- Children find deeper meaning in stories as they retell them. They become part of the stories, interacting with materials, and this engagement creates a deeper, more personal connection to the story.
- Children learn about sequencing and story elements.
How to encourage acting out and retelling stories:
- Read stories that are interesting and repetitive in nature such as The Very Hungry Caterpillar, We’re Going on a Lion Hunt, The Little Engine that Could.
- Provide dramatic play props or felt board pieces. The more concrete cues we can provide the children, the more comfortable they become in retelling the story and they assist children in making the stories come alive.
- Give children time to retell or act out stories.
- Have fun and engage in the activity with the children!
- Remember to provide children specific feedback about their abilities as storytellers. For example, at the conclusion of the performance, say “What great storytellers you are!”
End of the Year Activities
Take time to browse the activities on Pinterest. Find some fun activities to keep your students engaged and learning during these last weeks of school to give them that final boost to be ready for kindergarten.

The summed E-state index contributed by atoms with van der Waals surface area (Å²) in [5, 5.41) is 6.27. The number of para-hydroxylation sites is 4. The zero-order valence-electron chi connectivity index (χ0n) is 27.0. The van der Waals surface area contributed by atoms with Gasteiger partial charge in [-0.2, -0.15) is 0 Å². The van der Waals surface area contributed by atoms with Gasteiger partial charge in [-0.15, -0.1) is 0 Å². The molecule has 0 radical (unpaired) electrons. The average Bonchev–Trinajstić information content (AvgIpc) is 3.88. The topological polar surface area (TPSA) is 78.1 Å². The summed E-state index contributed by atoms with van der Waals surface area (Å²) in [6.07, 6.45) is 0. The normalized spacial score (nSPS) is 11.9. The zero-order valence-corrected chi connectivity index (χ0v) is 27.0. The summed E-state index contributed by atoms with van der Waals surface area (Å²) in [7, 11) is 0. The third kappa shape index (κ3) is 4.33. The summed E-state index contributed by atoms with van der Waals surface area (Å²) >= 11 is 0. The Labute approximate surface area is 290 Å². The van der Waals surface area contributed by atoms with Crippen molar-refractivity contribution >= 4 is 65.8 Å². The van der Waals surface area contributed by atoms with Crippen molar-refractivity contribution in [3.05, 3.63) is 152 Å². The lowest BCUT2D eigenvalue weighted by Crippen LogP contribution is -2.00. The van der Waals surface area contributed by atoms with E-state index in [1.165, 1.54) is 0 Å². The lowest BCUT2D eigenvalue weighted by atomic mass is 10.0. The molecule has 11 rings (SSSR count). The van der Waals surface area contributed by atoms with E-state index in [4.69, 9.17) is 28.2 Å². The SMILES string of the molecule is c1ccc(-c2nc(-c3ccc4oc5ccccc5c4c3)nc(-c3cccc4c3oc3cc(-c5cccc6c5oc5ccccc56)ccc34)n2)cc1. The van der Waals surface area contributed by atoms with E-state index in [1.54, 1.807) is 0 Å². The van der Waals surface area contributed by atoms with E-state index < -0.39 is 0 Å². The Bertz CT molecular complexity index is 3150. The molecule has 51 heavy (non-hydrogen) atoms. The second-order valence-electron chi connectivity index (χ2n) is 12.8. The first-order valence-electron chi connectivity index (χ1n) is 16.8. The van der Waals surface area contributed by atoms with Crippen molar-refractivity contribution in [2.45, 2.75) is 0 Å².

What is Self Regulation?
As schools in AISD implement Peace Areas or Safe Places, one frequently hears the term “self-regulation”. This area in the classroom is made available to students in order to help them develop the skills needed in order to “self-manage” or “self-regulate” their emotions. Below is a definition of self-regulation and its implications.
Self-regulation is the ability to monitor and manage your energy states, emotions, thoughts, and behaviors in ways that are acceptable and produce positive results such as well-being, loving relationships, and learning. It is how we deal with stressors and it lays the foundation for emotional intelligence, efficient filtering of sensory stimulation, coping effectively with stress, relating well to others, and sustaining focus.
Self-regulation involves the whole person/child:
Physical: biology, temperament
Emotional: personality, exposure to trauma, ability to inhibit impulses
Mental: focus, shifts of focus, control, management of distractions and frustration
Social: interpersonal interactions, empathy, values